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حزب الله الحجاز
Hezbollah Al-Hejaz logo
|Leader(s)||Abdelkarim Hussein Mohamed Al-Nasser
Ahmed Ibrahim Al-Mughassil
|Dates of operation||1987–present|
|Active region(s)|| Saudi Arabia(1987-1996)
Hezbollah Al-Hejaz (Arabic: حزب الله الحجاز; English: literally Party of God in the Hejaz), Hizbollah in the Hijaz or the Saudi Hizbollah, is a militant organization operating in Saudi Arabia, Kuwait and Bahrain. It is a Shi‘i organization founded in May 1987 in Saudi Arabia’s Eastern Province. It is pro-Khomeini as opposed to the pro-Shirazi Organization for the Islamic Revolution in the Arabian Peninsula (OIR; Munazzamat al-Thawra al-Islamiyya). It is outlawed in Saudi Arabia, being designated as a terrorist organization by the kingdom's government on 7 March 2014.
The Saudi Hizbollah is believed to have been responsible for a number of serious attacks in Saudi Arabia in the second half of the 1980s, including the August 1987 bombing of an Eastern Province gas plant and the March 1988 bombing of oil installations at Ras Tanura and Jubail, as well as a series of bombings in Riyadh in 1985 and 1989. Some have also suspected organized domestic Shiite involvement in the Hajj riots in Mecca in July 1987 in which more than 400 people died after Saudi police cracked down on demonstrating Iranian pilgrims. Questions also shroud the June 1996 Khobar Towers bombing, which was officially blamed on the Hizbollah of the Hijaz. The group may have wanted to assert its disapproval of the 1993 reconciliation between the Saudi Government and the OIR, and may have received operational assistance from the Lebanese Hezbollah. Some observers have disputed this assessment and argued that the operation was carried out by al-Qaida, while others have said that on balance, the available evidence suggests Shiite responsibility.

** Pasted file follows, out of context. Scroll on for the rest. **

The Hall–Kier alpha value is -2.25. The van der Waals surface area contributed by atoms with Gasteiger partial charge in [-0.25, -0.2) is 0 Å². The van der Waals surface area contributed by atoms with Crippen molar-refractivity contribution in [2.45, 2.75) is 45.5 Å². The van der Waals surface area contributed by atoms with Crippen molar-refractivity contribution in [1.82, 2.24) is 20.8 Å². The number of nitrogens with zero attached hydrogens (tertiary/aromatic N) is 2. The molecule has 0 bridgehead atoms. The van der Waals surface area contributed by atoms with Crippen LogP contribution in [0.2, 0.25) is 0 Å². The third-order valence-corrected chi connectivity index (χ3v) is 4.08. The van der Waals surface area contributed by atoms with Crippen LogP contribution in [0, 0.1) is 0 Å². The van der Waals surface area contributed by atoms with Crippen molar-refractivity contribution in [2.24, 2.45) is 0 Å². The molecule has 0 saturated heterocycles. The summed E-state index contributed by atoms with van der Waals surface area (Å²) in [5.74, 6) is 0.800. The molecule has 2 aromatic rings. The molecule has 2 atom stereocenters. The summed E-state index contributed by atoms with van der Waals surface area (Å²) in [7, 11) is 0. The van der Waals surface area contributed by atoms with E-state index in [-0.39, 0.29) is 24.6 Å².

Several of its members are wanted in the United States for their part in the 1996 Khobar Towers bombing. The group is also charged by the FBI with its participants Ahmed Al Mughassil, Ali Al Houri, Hani al-Sayegh, Ibrahim Al Yacoub, Abdelkarim Al Nasser, Mustafa Al Qassab, Abdallah Al Jarash, Hussein Al Mughis and a Lebanese "John Doe". Five more members are wanted on conspiracy indictments:[clarification needed] Sa'ed Al Bahar, Saleh Ramadan, Ali Al Marhoun, Mustafa Al Mu'alem, and Fadel Al Alawe.
Moderation & Detente
In 1993 King Fahd, responding positively to the groups new goals and its change in rhetoric, met several of al-Saffar's followers. Desiring to end Shiite opposition to the government, Fahd promised to work towards improving conditions for Shiites in Saudi Arabia. This took the form of, amongst other things, ordering the elimination of derogatory terms for Shiites from textbooks, removing certain other forms of explicit discrimination, and of allowing many Saudi Shiite exiles to return to Saudi Arabia. As a result of the October 1993 pact the Reform Movement was dissolved and its members had to formally and practically dissociate themselves from foreign groups and movements.
- Jones, Toby (3 June 2009). "Embattled in Arabia. Shi‘is and the Politics of Confrontation in Saudi Arabia" (PDF). Combating Terrorism Center at West Point. Retrieved 16 April 2012.
- Matthiesen, Toby (Spring 2010). "Hizbullah al-Hijaz: A History of The Most Radical Saudi Shi‘a Opposition Group". The Middle East Journal. 64 (2): 179–197. doi:10.3751/64.2.11. Retrieved 19 August 2013.
- Hegghammer, Thomas (2009). "Jihad, Yes, But Not Revolution: Explaining the Extraversion of Islamist Violence in Saudi Arabia". British Journal of Middle Eastern Studies. 36 (3): 395–496. doi:10.1080/13530190903338938. Retrieved 16 April 2012.
- Nancy A. Youssef and Adam Baron (7 March 2014). "Saudi Arabia declares Muslim Brotherhood a terrorist group". Kansas City Star. Retrieved 8 March 2014.
- FBI statement on the Khobar Towers bombings Archived 26 July 2010 at the Wayback Machine. 21 June 2001
- FBI copy of the indictments Archived 12 April 2016 at the Wayback Machine. FBI
- Nasr, Vali (2007). The Shia Revival: How Conflicts within Islam Will Shape the Future. W. W. Norton & Company. p. 238.